A VA program for caregivers of veterans of post-9/11 conflicts is aimed at acknowledging and supporting what many already know: Family members and friends are making huge sacrifices to tend to veterans whose injuries don't allow them to care for themselves.
A new federal rule provides for stipends, training and health insurance for those people who provide care to the veterans at home. Parents and spouses of wounded vets already are making the sacrifices to care for veterans, and many have lost their jobs, homes and their own health care in the process, said Mike Reckard, Minneapolis VA caregiver support coordinator.
"A lot of these caregivers have been doing this for a long time," Reckard said. "They know the veteran, they know the loved one. They can often provide better care than an outside provider."
Eligibility is for caregivers of veterans seriously injured in the line of duty after Sept. 11, 2001, who have a deficit in their daily living skills and/or have a problem like PTSD or traumatic brain injury that requires them to have supervision or protection. Family members can qualify even if they don't live with the veteran. Non-family members must be living with the veteran. Possible benefits include a stipend based on the veteran's need, travel benefits and per diem for education or training, medical coverage, and mental health counseling.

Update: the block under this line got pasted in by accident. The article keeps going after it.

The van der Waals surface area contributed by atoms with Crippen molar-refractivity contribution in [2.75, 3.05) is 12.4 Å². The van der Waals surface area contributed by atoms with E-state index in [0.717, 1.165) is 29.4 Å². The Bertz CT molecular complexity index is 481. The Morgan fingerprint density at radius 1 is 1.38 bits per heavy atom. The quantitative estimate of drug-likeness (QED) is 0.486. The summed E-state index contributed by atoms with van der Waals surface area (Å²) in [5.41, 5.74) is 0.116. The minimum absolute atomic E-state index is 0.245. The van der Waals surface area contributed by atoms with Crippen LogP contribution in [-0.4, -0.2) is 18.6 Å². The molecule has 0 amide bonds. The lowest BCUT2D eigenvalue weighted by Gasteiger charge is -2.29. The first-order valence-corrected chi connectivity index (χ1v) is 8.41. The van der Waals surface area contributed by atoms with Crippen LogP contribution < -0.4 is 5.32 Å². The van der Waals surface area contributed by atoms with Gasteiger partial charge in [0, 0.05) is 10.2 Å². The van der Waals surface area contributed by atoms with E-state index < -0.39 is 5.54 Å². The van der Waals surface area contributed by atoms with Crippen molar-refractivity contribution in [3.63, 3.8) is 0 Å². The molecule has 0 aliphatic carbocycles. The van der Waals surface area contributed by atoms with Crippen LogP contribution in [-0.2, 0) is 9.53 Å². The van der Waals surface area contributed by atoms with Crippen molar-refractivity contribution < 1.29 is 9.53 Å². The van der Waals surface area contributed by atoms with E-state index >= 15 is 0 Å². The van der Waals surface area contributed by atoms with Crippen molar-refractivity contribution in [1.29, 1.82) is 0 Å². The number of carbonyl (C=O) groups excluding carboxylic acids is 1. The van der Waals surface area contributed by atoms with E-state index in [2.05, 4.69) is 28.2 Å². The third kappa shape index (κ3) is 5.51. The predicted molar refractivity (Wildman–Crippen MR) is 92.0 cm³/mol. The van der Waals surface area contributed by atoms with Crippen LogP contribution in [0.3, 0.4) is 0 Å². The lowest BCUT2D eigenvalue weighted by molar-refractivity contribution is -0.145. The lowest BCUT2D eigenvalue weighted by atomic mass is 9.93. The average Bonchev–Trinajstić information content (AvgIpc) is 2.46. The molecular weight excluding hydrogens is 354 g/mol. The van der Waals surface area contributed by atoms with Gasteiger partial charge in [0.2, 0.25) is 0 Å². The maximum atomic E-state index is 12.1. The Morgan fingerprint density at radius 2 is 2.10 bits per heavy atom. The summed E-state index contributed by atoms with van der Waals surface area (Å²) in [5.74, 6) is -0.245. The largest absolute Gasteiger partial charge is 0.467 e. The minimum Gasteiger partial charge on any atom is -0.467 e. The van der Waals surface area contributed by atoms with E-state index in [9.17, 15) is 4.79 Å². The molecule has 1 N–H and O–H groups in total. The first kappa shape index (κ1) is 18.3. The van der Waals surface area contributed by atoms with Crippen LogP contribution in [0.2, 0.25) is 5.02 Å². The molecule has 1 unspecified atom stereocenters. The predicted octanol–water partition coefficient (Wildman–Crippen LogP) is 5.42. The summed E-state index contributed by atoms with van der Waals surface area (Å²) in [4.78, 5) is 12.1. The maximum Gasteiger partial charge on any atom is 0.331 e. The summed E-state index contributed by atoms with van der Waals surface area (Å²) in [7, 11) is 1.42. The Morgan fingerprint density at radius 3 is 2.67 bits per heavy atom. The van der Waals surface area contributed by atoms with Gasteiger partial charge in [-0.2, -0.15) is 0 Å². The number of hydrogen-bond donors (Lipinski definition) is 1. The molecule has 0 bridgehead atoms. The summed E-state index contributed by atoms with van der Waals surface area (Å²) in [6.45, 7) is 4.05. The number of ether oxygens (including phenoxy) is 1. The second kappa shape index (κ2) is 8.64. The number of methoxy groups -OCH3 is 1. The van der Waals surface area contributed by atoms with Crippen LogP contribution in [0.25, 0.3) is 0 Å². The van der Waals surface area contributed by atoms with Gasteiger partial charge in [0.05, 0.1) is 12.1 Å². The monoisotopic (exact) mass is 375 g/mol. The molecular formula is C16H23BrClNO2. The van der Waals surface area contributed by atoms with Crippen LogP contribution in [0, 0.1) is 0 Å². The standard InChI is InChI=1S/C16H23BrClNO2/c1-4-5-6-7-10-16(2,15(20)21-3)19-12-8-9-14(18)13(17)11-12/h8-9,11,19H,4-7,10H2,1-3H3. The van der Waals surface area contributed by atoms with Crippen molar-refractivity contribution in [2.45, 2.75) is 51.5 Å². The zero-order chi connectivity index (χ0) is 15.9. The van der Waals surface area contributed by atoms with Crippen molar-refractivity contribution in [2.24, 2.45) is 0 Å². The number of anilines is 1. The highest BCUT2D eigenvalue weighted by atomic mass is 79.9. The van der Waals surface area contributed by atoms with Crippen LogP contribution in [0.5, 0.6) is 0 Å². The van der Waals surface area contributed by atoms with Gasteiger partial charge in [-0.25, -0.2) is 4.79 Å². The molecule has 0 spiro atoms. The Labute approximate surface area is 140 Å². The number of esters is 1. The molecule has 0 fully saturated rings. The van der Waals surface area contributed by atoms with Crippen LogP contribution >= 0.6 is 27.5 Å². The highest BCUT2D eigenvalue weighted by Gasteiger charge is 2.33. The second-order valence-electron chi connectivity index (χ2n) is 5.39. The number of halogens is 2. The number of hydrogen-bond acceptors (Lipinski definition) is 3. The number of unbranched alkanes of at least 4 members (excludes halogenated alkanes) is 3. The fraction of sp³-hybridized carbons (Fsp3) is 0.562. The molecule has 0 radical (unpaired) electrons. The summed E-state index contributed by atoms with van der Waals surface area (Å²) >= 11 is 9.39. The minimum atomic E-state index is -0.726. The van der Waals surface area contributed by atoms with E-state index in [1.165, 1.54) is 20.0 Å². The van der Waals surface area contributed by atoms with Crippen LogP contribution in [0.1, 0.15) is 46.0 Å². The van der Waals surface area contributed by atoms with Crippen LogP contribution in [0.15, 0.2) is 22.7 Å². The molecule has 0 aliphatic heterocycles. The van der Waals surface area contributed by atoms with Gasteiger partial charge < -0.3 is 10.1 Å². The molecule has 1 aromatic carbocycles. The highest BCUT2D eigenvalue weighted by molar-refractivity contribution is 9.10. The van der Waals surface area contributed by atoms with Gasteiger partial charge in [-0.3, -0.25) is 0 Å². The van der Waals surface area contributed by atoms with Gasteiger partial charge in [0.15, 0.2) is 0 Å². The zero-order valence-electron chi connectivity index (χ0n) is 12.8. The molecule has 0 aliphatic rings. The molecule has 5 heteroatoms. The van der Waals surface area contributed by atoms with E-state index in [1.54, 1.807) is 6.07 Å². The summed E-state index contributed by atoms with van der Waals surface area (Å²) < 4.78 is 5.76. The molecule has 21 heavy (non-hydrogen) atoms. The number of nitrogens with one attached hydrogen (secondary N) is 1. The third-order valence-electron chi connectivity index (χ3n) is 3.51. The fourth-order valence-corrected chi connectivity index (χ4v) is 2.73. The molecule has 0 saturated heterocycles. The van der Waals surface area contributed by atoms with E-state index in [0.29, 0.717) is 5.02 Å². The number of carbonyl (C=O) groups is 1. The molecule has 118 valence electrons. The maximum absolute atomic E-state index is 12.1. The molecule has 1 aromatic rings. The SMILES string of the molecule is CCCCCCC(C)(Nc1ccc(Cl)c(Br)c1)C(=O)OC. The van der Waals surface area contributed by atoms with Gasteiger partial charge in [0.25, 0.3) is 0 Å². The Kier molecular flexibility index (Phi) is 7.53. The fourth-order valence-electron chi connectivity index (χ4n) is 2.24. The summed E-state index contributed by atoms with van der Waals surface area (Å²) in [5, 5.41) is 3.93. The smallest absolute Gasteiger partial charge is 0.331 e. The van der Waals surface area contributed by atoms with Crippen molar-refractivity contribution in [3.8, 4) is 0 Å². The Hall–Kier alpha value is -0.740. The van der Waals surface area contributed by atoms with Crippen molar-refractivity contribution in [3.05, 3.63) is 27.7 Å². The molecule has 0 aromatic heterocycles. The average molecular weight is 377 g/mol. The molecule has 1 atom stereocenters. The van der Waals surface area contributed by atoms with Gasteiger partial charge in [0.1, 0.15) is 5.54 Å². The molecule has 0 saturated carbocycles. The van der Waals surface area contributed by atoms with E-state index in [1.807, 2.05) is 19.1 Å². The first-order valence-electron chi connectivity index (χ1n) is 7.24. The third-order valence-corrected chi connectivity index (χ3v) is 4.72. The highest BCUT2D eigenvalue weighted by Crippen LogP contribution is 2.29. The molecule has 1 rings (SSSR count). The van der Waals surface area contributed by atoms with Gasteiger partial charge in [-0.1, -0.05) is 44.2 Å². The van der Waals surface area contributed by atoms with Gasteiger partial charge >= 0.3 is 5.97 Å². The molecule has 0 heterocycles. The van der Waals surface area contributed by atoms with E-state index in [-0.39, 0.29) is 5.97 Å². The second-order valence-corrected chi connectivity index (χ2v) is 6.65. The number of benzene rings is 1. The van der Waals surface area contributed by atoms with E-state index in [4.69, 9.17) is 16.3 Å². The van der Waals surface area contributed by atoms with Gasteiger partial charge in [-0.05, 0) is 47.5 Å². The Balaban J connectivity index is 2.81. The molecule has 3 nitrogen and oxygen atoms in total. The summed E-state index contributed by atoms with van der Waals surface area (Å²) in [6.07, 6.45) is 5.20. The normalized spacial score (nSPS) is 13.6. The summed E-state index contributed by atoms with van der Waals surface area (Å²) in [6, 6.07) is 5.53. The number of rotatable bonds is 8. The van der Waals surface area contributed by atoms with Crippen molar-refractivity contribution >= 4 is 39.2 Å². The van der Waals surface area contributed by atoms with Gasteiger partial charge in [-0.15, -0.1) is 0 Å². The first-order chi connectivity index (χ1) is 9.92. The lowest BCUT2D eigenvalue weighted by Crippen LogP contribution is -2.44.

The VA has been accepting applications for the program since May 9. While this program is directed specifically for veterans of post 9/11 conflicts, Reckard said there are programs for caregivers of vets from other eras.
Veterans and their family caregivers can apply for the new services at www.caregiver.va.gov. Assistance and information on additional resources are also available to through the VA's National Caregiver Support Line, 1-877-222-VETS (8387).
Mark Brunswick • 612-673-4434